2008 Draft: Rounds 1-6


The Boston Red Sox completed their first day of picks by bolstering their farm system with – more pitching. But not just pitching. As Theo promised, they went after higher-ceiling guys this time around, with more high school players in the bunch. They’re all athletic guys with mutiple skillsets, very toolsy players who fit the Clay Buchholz-type profile. Here’s a quick rundown.

Round 1, 30th overall: Casey Kelly, 6-3, 195, SS/RHP, Sarasota HS (FL)
Looks like the Sox have a thing for athletic pitchers. Kelly is a two-sport star and a two-way player, just a great athlete overall. He has been clocked running a 4.6 s 40-yard dash, and he is ranked at number 31 by ESPN.com as a quarterback recruit. He was seen as a top 15 talent, but has actually already given his commitment to play two sports at Tennessee, so we’ll see if the Sox can put up enough cash to reel him in.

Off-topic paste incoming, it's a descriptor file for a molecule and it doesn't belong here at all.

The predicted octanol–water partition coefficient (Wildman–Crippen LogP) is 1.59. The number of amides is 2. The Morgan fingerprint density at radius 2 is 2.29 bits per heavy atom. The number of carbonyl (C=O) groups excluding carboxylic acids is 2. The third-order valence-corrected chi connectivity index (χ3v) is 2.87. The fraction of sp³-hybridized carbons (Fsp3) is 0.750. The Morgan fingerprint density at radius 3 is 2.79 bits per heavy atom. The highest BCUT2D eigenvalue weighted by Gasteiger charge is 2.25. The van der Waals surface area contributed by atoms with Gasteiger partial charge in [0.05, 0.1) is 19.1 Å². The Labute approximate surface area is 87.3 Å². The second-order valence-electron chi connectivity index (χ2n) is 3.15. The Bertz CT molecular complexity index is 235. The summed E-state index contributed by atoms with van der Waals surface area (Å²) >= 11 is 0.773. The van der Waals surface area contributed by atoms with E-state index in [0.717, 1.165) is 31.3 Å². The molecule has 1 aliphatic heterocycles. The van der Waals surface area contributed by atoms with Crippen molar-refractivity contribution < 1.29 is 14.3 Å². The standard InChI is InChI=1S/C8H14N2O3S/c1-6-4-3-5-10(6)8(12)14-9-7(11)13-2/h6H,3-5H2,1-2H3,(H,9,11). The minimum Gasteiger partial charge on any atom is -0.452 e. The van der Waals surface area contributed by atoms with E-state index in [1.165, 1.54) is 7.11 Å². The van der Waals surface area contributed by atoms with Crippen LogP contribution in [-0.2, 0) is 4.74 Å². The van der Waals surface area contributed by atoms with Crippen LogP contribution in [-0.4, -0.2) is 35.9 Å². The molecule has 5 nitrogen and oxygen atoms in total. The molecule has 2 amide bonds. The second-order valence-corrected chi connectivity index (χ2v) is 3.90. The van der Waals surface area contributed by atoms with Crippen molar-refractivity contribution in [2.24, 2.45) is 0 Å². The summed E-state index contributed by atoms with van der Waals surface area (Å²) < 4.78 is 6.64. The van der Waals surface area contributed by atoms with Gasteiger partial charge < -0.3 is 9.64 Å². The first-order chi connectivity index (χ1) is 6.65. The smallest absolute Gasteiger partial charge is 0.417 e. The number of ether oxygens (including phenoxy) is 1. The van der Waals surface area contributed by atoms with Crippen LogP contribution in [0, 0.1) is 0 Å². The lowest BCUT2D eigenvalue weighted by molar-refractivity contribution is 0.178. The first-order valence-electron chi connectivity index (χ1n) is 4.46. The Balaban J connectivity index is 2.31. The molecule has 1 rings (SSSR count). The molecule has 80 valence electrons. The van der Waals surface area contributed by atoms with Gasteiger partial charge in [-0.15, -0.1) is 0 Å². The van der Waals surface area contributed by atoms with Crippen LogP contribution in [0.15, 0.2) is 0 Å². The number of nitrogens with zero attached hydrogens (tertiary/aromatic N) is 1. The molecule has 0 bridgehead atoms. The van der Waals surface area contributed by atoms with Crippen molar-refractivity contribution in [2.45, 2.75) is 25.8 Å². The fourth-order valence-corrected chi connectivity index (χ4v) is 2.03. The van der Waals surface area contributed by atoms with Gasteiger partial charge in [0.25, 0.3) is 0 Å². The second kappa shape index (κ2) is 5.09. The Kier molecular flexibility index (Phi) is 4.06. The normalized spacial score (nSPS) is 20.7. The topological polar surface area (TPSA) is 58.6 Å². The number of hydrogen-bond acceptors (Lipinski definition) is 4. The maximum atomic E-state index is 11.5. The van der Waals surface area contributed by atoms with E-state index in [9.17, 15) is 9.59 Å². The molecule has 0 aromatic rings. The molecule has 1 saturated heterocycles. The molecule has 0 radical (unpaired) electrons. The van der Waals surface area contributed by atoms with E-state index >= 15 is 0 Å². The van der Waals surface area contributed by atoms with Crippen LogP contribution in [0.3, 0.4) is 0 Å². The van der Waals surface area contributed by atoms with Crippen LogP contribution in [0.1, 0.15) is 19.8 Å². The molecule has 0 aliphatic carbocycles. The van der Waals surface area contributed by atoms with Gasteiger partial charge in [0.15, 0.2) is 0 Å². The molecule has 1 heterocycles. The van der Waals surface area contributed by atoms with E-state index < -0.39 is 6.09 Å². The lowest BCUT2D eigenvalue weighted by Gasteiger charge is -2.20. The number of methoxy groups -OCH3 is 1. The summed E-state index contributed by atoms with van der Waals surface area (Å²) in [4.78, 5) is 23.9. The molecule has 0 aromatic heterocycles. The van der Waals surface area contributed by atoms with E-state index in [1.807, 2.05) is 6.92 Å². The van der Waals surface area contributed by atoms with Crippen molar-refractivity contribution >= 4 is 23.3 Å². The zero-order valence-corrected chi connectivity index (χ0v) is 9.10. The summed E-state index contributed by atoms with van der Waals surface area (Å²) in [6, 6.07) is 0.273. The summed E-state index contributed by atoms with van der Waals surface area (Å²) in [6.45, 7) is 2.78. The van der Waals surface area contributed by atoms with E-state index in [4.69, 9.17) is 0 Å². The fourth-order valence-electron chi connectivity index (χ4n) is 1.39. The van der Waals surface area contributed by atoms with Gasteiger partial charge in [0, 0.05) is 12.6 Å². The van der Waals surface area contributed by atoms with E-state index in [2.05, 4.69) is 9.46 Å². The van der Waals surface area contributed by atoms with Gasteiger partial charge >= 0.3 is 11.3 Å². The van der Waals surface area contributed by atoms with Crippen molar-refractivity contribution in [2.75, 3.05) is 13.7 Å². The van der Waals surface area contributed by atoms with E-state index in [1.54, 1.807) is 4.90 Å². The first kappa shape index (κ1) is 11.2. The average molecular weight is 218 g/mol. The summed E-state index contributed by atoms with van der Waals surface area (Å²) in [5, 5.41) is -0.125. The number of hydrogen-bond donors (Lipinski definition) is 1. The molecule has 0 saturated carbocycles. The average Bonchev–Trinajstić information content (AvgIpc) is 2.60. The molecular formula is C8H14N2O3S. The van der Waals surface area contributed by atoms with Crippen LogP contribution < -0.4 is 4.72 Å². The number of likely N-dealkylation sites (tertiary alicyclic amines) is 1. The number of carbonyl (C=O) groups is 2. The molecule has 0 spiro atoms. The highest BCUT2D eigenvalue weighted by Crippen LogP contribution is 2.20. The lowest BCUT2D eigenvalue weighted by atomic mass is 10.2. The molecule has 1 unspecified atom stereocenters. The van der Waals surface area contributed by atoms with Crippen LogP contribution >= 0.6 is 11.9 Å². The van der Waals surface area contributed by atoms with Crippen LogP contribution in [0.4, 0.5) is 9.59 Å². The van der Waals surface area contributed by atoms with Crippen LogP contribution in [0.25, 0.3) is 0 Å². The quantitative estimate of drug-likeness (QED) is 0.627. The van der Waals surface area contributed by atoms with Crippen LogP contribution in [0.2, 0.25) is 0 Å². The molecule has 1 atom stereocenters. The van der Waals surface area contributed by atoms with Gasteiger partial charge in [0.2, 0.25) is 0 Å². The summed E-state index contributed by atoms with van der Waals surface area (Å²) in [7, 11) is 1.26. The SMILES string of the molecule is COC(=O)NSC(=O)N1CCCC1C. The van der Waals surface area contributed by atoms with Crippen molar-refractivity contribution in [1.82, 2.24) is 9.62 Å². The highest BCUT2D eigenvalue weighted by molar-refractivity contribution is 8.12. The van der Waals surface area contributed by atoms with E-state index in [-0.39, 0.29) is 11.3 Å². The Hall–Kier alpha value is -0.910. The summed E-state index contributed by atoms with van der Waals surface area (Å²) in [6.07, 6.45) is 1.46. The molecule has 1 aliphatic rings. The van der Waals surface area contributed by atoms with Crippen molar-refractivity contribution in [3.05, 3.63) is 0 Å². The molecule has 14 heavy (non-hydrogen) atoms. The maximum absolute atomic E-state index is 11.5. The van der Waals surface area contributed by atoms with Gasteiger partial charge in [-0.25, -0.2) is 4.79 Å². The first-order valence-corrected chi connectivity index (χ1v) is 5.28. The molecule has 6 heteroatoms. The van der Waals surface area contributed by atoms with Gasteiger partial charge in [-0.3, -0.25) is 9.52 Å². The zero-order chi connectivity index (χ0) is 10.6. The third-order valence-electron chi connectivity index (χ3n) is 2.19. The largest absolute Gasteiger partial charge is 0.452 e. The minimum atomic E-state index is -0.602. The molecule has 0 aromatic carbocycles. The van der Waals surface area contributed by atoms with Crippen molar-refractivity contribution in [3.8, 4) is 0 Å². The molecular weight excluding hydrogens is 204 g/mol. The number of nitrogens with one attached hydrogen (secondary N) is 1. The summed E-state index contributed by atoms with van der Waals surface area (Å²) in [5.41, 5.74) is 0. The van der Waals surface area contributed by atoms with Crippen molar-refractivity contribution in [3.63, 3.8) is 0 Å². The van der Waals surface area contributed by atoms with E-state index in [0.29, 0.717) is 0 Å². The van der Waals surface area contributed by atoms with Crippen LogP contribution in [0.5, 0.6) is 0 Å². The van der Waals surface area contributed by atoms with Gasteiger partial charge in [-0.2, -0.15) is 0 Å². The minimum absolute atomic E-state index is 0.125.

Kelly prefers to play the field and has a lot of potential, but even after hitting .473 his senior year, his hitting is a bit of a question mark to some scouts. Good instincts on the bases, smooth in the field with a great arm, and athleticism out the wazoo. But the Sox prefer him as a pitcher. On the mound, he is less experienced but already throws in the low 90s and has a good bender. He’s thrown strikes and seems to have a mature feel for pitching. He was 8-1 with a 1.16 ERA and two saves this year, striking out 77 and walking 12 in 66 IP. Last year, he made All-State after going 11-0 with a 0.24 ERA in 45 IP. His father, Pat Kelly, briefly was a catcher in the big leagues.

Round 1s, 45th overall: Bryan Price, 6-4, 200, RHP, Rice Univ